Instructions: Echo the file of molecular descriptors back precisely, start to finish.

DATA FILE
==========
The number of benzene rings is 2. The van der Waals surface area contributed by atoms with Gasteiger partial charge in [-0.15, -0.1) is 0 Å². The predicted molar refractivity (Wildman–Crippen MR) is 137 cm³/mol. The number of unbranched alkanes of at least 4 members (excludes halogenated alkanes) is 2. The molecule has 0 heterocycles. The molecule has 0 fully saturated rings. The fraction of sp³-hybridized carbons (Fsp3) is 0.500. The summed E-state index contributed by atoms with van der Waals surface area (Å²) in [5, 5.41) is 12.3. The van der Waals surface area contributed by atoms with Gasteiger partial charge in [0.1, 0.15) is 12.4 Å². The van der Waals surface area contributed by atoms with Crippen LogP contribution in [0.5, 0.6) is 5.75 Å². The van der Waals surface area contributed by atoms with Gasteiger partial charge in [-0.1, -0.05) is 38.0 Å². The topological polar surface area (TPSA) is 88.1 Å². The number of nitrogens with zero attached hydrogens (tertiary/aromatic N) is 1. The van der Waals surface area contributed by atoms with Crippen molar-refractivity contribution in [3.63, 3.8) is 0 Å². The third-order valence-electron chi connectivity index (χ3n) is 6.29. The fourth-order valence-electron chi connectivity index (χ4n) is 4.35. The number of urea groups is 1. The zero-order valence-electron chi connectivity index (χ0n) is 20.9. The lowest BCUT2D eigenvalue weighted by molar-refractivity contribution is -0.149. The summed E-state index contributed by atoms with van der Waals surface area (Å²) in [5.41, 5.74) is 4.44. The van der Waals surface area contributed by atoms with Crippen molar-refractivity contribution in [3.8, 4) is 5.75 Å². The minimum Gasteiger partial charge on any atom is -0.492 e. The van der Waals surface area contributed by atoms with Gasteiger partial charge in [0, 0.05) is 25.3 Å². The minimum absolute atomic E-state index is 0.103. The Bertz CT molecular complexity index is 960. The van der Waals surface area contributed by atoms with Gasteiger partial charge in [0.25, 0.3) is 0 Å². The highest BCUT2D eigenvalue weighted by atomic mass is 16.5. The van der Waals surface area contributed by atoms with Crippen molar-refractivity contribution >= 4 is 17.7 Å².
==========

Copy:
The number of benzene rings is 2. The van der Waals surface area contributed by atoms with Gasteiger partial charge in [-0.15, -0.1) is 0 Å². The predicted molar refractivity (Wildman–Crippen MR) is 137 cm³/mol. The number of unbranched alkanes of at least 4 members (excludes halogenated alkanes) is 2. The molecule has 0 heterocycles. The molecule has 0 fully saturated rings. The fraction of sp³-hybridized carbons (Fsp3) is 0.500. The summed E-state index contributed by atoms with van der Waals surface area (Å²) in [5, 5.41) is 12.3. The van der Waals surface area contributed by atoms with Gasteiger partial charge in [0.1, 0.15) is 12.4 Å². The van der Waals surface area contributed by atoms with Crippen LogP contribution in [0.5, 0.6) is 5.75 Å². The van der Waals surface area contributed by atoms with Gasteiger partial charge in [-0.1, -0.05) is 38.0 Å². The topological polar surface area (TPSA) is 88.1 Å². The number of nitrogens with zero attached hydrogens (tertiary/aromatic N) is 1. The van der Waals surface area contributed by atoms with Crippen molar-refractivity contribution in [3.63, 3.8) is 0 Å². The third-order valence-electron chi connectivity index (χ3n) is 6.29. The fourth-order valence-electron chi connectivity index (χ4n) is 4.35. The number of urea groups is 1. The zero-order valence-electron chi connectivity index (χ0n) is 20.9. The lowest BCUT2D eigenvalue weighted by molar-refractivity contribution is -0.149. The summed E-state index contributed by atoms with van der Waals surface area (Å²) in [5.41, 5.74) is 4.44. The van der Waals surface area contributed by atoms with Crippen molar-refractivity contribution in [3.8, 4) is 5.75 Å². The minimum Gasteiger partial charge on any atom is -0.492 e. The van der Waals surface area contributed by atoms with Gasteiger partial charge in [0, 0.05) is 25.3 Å². The minimum absolute atomic E-state index is 0.103. The Bertz CT molecular complexity index is 960. The van der Waals surface area contributed by atoms with Gasteiger partial charge in [0.25, 0.3) is 0 Å². The highest BCUT2D eigenvalue weighted by atomic mass is 16.5. The van der Waals surface area contributed by atoms with Crippen molar-refractivity contribution >= 4 is 17.7 Å².